Exploring those oh-so-cheery themes of Lovecraft, just about every one of these characters meets some sort of gruesome, grisly end once they’ve completed their chapter. Some do useful things for Alex in the future, some are fated to simply die in obscurity, their actions proving ultimately very futile. Also a factor of Lovecraftian literature, the fragile sanities of these characters play a prominent role in the overall gameplay.

On top of your more typical life and magic meters, Eternal Darkness features a sanity meter. Encountering the many unspeakably horrific beasts employed by the ancient evils you combat results in a constant drain on your fragile human sanity. This, inevitably, leads to strange occurrences within the game world itself. Walk into a room with a low sanity meter, you might find yourself spontaneously falling apart, slowly losing limbs until your head falls off. The screen will flash white, your character will say “This can’t be happening,” and you’ll find yourself at the entrance to the room, 100% in tact. I’m not gonna give away the really good ones, but there are a myriad of sanity effects to unnerve even the most steely of players mixed throughout the game, some of them fourth-wall breaking. Those are truly great sanity effects, as they immerse the player even further into the game. As your avatar loses his or her sanity, so too are you tested to see if you can keep your wits about you.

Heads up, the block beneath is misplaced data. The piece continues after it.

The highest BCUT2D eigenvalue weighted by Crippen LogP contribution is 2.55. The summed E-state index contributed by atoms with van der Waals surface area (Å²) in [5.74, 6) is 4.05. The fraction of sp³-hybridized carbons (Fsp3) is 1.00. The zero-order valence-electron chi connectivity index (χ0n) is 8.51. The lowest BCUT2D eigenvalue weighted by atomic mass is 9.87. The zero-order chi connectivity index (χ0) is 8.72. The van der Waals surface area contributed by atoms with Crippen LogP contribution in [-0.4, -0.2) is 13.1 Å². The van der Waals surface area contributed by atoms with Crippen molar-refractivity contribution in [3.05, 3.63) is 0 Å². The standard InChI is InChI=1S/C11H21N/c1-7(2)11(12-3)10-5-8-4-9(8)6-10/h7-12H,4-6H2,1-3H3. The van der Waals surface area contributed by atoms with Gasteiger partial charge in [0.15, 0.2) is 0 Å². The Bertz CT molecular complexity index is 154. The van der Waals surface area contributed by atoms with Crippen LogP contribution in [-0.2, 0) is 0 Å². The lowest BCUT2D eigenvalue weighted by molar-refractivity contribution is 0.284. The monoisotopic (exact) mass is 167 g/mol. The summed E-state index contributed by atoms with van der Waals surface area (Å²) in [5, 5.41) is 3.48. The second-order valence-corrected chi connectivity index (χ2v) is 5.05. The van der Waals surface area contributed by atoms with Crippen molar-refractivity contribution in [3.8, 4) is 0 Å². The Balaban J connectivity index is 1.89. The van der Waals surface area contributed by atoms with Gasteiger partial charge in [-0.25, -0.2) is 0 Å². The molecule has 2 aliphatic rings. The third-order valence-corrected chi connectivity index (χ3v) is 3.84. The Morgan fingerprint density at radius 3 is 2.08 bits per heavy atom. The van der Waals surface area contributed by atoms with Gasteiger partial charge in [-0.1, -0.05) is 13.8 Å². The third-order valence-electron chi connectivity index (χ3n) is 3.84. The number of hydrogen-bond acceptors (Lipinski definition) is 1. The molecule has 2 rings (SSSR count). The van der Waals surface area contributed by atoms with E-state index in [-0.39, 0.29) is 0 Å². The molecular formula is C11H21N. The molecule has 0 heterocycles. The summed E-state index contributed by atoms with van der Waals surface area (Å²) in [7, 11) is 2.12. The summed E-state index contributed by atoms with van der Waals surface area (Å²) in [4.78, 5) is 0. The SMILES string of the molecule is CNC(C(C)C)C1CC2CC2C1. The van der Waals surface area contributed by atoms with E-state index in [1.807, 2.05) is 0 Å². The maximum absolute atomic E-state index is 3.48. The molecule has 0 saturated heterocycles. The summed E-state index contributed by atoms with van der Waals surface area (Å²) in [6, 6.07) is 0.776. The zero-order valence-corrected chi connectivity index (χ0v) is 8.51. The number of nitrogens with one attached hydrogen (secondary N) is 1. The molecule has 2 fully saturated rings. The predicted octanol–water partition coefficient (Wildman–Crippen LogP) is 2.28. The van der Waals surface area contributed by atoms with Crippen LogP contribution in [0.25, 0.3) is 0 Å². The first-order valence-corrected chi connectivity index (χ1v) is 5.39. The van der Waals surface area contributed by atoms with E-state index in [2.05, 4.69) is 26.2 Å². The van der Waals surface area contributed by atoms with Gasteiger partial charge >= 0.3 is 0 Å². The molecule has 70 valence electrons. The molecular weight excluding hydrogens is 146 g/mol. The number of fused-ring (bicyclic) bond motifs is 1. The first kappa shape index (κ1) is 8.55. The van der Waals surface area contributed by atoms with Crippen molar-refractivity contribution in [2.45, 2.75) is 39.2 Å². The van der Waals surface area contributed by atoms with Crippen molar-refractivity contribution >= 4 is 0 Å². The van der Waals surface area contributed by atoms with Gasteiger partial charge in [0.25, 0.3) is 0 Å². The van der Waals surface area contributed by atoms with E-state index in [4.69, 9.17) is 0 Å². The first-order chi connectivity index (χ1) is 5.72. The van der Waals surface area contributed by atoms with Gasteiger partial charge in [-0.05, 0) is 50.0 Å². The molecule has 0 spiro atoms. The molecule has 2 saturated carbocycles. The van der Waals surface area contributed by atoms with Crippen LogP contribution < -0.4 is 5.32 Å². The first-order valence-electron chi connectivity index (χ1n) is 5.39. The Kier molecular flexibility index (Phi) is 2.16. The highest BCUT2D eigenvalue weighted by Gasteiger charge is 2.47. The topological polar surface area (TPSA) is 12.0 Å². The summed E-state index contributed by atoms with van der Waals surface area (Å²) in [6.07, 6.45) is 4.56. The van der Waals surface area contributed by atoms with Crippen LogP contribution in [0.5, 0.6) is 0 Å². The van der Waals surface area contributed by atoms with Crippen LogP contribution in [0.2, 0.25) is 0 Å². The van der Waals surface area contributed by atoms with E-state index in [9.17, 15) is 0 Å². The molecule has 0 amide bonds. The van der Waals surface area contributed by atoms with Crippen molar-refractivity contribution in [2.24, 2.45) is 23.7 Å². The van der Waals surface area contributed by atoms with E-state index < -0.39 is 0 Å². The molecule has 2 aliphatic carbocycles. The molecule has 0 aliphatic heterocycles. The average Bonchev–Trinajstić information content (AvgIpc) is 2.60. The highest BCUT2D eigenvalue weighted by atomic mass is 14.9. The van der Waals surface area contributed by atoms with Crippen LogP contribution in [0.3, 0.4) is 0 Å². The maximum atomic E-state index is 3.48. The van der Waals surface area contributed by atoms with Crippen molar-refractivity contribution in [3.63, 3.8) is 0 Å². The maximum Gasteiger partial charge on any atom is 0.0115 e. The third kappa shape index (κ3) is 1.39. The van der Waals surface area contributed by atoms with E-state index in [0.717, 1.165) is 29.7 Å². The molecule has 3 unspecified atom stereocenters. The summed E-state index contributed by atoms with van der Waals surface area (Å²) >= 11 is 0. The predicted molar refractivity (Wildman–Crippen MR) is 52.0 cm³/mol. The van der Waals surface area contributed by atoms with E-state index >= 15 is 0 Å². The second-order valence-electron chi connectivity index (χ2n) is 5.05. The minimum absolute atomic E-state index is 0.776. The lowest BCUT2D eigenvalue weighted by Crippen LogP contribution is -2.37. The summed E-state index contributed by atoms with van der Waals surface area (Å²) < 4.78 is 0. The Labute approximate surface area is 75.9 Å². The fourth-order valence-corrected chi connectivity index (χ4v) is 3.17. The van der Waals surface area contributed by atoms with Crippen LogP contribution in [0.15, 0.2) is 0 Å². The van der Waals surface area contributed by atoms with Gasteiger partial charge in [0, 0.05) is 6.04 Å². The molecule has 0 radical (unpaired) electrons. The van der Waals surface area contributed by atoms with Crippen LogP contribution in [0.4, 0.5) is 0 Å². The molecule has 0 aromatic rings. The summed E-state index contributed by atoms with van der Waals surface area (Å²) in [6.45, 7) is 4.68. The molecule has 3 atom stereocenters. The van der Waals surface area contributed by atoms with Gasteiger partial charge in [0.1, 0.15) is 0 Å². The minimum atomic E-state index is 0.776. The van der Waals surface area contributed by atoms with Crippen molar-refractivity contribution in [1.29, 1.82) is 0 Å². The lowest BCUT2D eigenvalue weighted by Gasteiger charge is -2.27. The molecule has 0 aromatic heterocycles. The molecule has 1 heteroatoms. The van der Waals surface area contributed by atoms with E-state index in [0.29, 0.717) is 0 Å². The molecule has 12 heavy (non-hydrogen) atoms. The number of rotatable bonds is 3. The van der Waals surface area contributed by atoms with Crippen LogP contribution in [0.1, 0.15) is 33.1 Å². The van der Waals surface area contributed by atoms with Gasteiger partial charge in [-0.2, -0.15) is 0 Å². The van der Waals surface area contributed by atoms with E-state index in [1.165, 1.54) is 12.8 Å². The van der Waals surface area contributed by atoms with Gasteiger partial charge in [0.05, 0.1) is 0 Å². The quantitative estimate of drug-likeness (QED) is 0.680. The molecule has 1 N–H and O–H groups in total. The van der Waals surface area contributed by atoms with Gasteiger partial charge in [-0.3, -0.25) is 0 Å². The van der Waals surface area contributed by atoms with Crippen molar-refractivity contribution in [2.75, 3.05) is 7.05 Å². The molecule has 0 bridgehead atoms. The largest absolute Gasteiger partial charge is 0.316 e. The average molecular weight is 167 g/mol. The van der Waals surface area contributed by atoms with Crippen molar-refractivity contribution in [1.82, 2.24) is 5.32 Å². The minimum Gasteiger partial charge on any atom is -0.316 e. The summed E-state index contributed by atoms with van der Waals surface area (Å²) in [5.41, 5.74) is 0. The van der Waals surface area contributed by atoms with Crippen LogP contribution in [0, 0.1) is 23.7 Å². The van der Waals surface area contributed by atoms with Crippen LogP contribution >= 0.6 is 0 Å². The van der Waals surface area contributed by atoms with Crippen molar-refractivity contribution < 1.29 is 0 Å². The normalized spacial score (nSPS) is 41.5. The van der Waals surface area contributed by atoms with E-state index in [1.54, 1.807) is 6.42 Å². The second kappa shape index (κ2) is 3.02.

There are ways, later on in the game, to restore your sanity since an empty sanity bar results in health drains instead, but to raise your sanity meter for the sake of your own sanity really isn’t in the spirit of the game. If you’re not being freaked out by the statues that are suddenly following your character around, even though they never did before, then what’s the point?